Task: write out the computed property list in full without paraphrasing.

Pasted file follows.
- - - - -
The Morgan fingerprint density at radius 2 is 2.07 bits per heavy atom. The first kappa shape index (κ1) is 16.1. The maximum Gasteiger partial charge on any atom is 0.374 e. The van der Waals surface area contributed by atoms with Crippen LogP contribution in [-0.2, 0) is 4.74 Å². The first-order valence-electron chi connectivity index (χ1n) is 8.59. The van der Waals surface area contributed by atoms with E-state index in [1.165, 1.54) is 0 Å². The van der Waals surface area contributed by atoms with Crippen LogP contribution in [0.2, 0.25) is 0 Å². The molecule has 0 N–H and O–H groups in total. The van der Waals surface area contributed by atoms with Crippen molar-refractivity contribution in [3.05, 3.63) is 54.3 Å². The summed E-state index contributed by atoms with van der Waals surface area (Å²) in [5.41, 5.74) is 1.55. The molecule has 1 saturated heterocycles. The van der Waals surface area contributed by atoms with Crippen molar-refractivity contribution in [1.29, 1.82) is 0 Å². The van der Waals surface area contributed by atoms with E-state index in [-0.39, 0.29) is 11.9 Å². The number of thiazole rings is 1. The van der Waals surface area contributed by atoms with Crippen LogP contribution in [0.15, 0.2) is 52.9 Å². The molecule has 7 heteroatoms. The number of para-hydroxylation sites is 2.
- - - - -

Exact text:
The Morgan fingerprint density at radius 2 is 2.07 bits per heavy atom. The first kappa shape index (κ1) is 16.1. The maximum Gasteiger partial charge on any atom is 0.374 e. The van der Waals surface area contributed by atoms with Crippen LogP contribution in [-0.2, 0) is 4.74 Å². The first-order valence-electron chi connectivity index (χ1n) is 8.59. The van der Waals surface area contributed by atoms with E-state index in [1.165, 1.54) is 0 Å². The van der Waals surface area contributed by atoms with Crippen LogP contribution in [0.2, 0.25) is 0 Å². The molecule has 0 N–H and O–H groups in total. The van der Waals surface area contributed by atoms with Crippen molar-refractivity contribution in [3.05, 3.63) is 54.3 Å². The summed E-state index contributed by atoms with van der Waals surface area (Å²) in [5.41, 5.74) is 1.55. The molecule has 1 saturated heterocycles. The van der Waals surface area contributed by atoms with Crippen molar-refractivity contribution in [1.29, 1.82) is 0 Å². The van der Waals surface area contributed by atoms with E-state index in [-0.39, 0.29) is 11.9 Å². The number of thiazole rings is 1. The van der Waals surface area contributed by atoms with Crippen LogP contribution in [0.15, 0.2) is 52.9 Å². The molecule has 7 heteroatoms. The number of para-hydroxylation sites is 2.